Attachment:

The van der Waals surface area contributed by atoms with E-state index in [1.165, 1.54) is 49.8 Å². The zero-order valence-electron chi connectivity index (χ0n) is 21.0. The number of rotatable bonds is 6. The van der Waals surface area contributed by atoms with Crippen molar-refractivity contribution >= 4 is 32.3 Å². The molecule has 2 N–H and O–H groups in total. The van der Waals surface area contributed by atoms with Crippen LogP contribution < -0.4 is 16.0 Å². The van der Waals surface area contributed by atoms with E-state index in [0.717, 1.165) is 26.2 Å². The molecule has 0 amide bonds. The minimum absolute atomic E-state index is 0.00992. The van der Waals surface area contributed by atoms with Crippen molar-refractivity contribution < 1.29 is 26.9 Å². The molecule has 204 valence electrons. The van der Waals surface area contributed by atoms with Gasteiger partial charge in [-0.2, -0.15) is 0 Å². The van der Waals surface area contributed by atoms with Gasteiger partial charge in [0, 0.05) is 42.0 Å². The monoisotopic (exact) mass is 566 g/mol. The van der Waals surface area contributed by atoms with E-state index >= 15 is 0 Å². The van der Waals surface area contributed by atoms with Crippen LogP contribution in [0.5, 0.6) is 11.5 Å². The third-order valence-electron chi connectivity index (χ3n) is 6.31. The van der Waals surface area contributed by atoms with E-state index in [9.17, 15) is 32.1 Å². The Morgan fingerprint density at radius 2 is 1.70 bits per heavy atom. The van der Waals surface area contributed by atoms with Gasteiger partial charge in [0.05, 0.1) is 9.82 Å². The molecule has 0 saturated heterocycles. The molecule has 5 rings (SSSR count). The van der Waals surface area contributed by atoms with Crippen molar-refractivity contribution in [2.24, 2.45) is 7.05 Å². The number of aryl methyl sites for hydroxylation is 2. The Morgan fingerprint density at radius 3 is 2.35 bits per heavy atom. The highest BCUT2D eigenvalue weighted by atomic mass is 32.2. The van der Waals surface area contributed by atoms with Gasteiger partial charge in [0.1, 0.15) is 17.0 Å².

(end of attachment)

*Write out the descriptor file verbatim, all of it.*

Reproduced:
The van der Waals surface area contributed by atoms with E-state index in [1.165, 1.54) is 49.8 Å². The zero-order valence-electron chi connectivity index (χ0n) is 21.0. The number of rotatable bonds is 6. The van der Waals surface area contributed by atoms with Crippen molar-refractivity contribution >= 4 is 32.3 Å². The molecule has 2 N–H and O–H groups in total. The van der Waals surface area contributed by atoms with Crippen LogP contribution < -0.4 is 16.0 Å². The van der Waals surface area contributed by atoms with E-state index in [0.717, 1.165) is 26.2 Å². The molecule has 0 amide bonds. The minimum absolute atomic E-state index is 0.00992. The van der Waals surface area contributed by atoms with Crippen molar-refractivity contribution < 1.29 is 26.9 Å². The molecule has 204 valence electrons. The van der Waals surface area contributed by atoms with Gasteiger partial charge in [-0.2, -0.15) is 0 Å². The van der Waals surface area contributed by atoms with Gasteiger partial charge in [0, 0.05) is 42.0 Å². The monoisotopic (exact) mass is 566 g/mol. The van der Waals surface area contributed by atoms with E-state index >= 15 is 0 Å². The van der Waals surface area contributed by atoms with Crippen LogP contribution in [0.5, 0.6) is 11.5 Å². The third-order valence-electron chi connectivity index (χ3n) is 6.31. The van der Waals surface area contributed by atoms with E-state index in [9.17, 15) is 32.1 Å². The Morgan fingerprint density at radius 2 is 1.70 bits per heavy atom. The van der Waals surface area contributed by atoms with Gasteiger partial charge in [0.05, 0.1) is 9.82 Å². The molecule has 0 saturated heterocycles. The molecule has 5 rings (SSSR count). The van der Waals surface area contributed by atoms with Crippen molar-refractivity contribution in [2.24, 2.45) is 7.05 Å². The number of aryl methyl sites for hydroxylation is 2. The Morgan fingerprint density at radius 3 is 2.35 bits per heavy atom. The highest BCUT2D eigenvalue weighted by atomic mass is 32.2. The van der Waals surface area contributed by atoms with Gasteiger partial charge in [0.1, 0.15) is 17.0 Å².